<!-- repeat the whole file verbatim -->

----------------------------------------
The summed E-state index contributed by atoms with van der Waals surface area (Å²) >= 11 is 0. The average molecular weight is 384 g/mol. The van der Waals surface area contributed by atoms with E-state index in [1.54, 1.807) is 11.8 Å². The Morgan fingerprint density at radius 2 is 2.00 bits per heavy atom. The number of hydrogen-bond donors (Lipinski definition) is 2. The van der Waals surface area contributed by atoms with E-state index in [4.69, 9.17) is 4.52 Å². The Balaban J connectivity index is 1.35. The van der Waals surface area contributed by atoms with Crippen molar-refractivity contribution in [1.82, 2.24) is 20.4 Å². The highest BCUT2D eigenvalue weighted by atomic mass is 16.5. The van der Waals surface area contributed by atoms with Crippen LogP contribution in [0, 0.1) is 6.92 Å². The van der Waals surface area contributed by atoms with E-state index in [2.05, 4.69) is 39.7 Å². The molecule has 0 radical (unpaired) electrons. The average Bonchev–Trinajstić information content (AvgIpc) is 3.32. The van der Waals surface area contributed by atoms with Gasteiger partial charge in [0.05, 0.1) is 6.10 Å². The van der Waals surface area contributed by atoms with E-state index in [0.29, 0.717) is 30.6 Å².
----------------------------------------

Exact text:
The summed E-state index contributed by atoms with van der Waals surface area (Å²) >= 11 is 0. The average molecular weight is 384 g/mol. The van der Waals surface area contributed by atoms with E-state index in [1.54, 1.807) is 11.8 Å². The Morgan fingerprint density at radius 2 is 2.00 bits per heavy atom. The number of hydrogen-bond donors (Lipinski definition) is 2. The van der Waals surface area contributed by atoms with E-state index in [4.69, 9.17) is 4.52 Å². The Balaban J connectivity index is 1.35. The van der Waals surface area contributed by atoms with Crippen molar-refractivity contribution in [1.82, 2.24) is 20.4 Å². The highest BCUT2D eigenvalue weighted by atomic mass is 16.5. The van der Waals surface area contributed by atoms with Crippen LogP contribution in [0, 0.1) is 6.92 Å². The van der Waals surface area contributed by atoms with E-state index in [2.05, 4.69) is 39.7 Å². The molecule has 0 radical (unpaired) electrons. The average Bonchev–Trinajstić information content (AvgIpc) is 3.32. The van der Waals surface area contributed by atoms with Gasteiger partial charge in [0.05, 0.1) is 6.10 Å². The van der Waals surface area contributed by atoms with E-state index in [0.29, 0.717) is 30.6 Å².